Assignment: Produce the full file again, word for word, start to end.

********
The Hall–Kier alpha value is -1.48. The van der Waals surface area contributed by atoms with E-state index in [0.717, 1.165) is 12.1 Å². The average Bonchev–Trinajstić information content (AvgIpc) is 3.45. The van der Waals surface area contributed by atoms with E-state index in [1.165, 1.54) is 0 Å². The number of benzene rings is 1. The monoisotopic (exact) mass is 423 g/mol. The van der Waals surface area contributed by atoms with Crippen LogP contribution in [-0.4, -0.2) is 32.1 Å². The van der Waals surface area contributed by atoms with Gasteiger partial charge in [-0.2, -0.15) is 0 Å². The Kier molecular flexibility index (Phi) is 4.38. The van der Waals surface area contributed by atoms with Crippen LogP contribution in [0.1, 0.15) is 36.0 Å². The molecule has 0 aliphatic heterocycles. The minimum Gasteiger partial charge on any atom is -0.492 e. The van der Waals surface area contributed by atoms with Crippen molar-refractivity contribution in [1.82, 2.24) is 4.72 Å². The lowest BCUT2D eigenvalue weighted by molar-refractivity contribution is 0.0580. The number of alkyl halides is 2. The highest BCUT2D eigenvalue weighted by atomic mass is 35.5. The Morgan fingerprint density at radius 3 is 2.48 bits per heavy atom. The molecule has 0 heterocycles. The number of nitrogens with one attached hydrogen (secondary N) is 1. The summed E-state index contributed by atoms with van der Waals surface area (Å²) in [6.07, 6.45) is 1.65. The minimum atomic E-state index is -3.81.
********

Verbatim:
The Hall–Kier alpha value is -1.48. The van der Waals surface area contributed by atoms with E-state index in [0.717, 1.165) is 12.1 Å². The average Bonchev–Trinajstić information content (AvgIpc) is 3.45. The van der Waals surface area contributed by atoms with E-state index in [1.165, 1.54) is 0 Å². The number of benzene rings is 1. The monoisotopic (exact) mass is 423 g/mol. The van der Waals surface area contributed by atoms with Crippen LogP contribution in [-0.4, -0.2) is 32.1 Å². The van der Waals surface area contributed by atoms with Gasteiger partial charge in [-0.2, -0.15) is 0 Å². The Kier molecular flexibility index (Phi) is 4.38. The van der Waals surface area contributed by atoms with Crippen LogP contribution in [0.1, 0.15) is 36.0 Å². The molecule has 0 aliphatic heterocycles. The minimum Gasteiger partial charge on any atom is -0.492 e. The van der Waals surface area contributed by atoms with Crippen molar-refractivity contribution in [1.82, 2.24) is 4.72 Å². The lowest BCUT2D eigenvalue weighted by molar-refractivity contribution is 0.0580. The number of alkyl halides is 2. The highest BCUT2D eigenvalue weighted by atomic mass is 35.5. The Morgan fingerprint density at radius 3 is 2.48 bits per heavy atom. The molecule has 0 heterocycles. The number of nitrogens with one attached hydrogen (secondary N) is 1. The summed E-state index contributed by atoms with van der Waals surface area (Å²) in [6.07, 6.45) is 1.65. The minimum atomic E-state index is -3.81.